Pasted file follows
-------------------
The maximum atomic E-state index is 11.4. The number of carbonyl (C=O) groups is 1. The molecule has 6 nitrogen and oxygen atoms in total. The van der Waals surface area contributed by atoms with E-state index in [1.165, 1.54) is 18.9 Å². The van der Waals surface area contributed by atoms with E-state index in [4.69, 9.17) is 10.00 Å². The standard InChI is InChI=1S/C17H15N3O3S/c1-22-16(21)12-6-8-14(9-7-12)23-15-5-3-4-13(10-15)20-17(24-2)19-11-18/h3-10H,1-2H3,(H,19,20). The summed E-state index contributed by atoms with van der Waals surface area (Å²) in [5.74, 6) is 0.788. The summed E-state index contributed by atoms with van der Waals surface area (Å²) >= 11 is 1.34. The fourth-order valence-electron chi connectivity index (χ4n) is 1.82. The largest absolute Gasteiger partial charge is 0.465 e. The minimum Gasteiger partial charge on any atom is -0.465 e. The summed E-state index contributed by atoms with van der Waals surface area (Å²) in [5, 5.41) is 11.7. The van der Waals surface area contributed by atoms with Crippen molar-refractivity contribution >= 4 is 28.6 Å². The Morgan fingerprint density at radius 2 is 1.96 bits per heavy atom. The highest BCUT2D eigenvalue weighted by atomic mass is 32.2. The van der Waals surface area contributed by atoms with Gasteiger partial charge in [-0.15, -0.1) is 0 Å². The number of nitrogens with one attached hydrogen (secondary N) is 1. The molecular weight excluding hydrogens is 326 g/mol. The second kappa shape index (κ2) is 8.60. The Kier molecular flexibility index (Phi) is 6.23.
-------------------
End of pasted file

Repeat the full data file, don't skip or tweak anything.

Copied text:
The maximum atomic E-state index is 11.4. The number of carbonyl (C=O) groups is 1. The molecule has 6 nitrogen and oxygen atoms in total. The van der Waals surface area contributed by atoms with E-state index in [1.165, 1.54) is 18.9 Å². The van der Waals surface area contributed by atoms with E-state index in [4.69, 9.17) is 10.00 Å². The standard InChI is InChI=1S/C17H15N3O3S/c1-22-16(21)12-6-8-14(9-7-12)23-15-5-3-4-13(10-15)20-17(24-2)19-11-18/h3-10H,1-2H3,(H,19,20). The summed E-state index contributed by atoms with van der Waals surface area (Å²) in [5.74, 6) is 0.788. The summed E-state index contributed by atoms with van der Waals surface area (Å²) >= 11 is 1.34. The fourth-order valence-electron chi connectivity index (χ4n) is 1.82. The largest absolute Gasteiger partial charge is 0.465 e. The minimum Gasteiger partial charge on any atom is -0.465 e. The summed E-state index contributed by atoms with van der Waals surface area (Å²) in [5, 5.41) is 11.7. The van der Waals surface area contributed by atoms with Crippen molar-refractivity contribution >= 4 is 28.6 Å². The Morgan fingerprint density at radius 2 is 1.96 bits per heavy atom. The highest BCUT2D eigenvalue weighted by atomic mass is 32.2. The van der Waals surface area contributed by atoms with Gasteiger partial charge in [-0.15, -0.1) is 0 Å². The number of nitrogens with one attached hydrogen (secondary N) is 1. The molecular weight excluding hydrogens is 326 g/mol. The second kappa shape index (κ2) is 8.60. The Kier molecular flexibility index (Phi) is 6.23.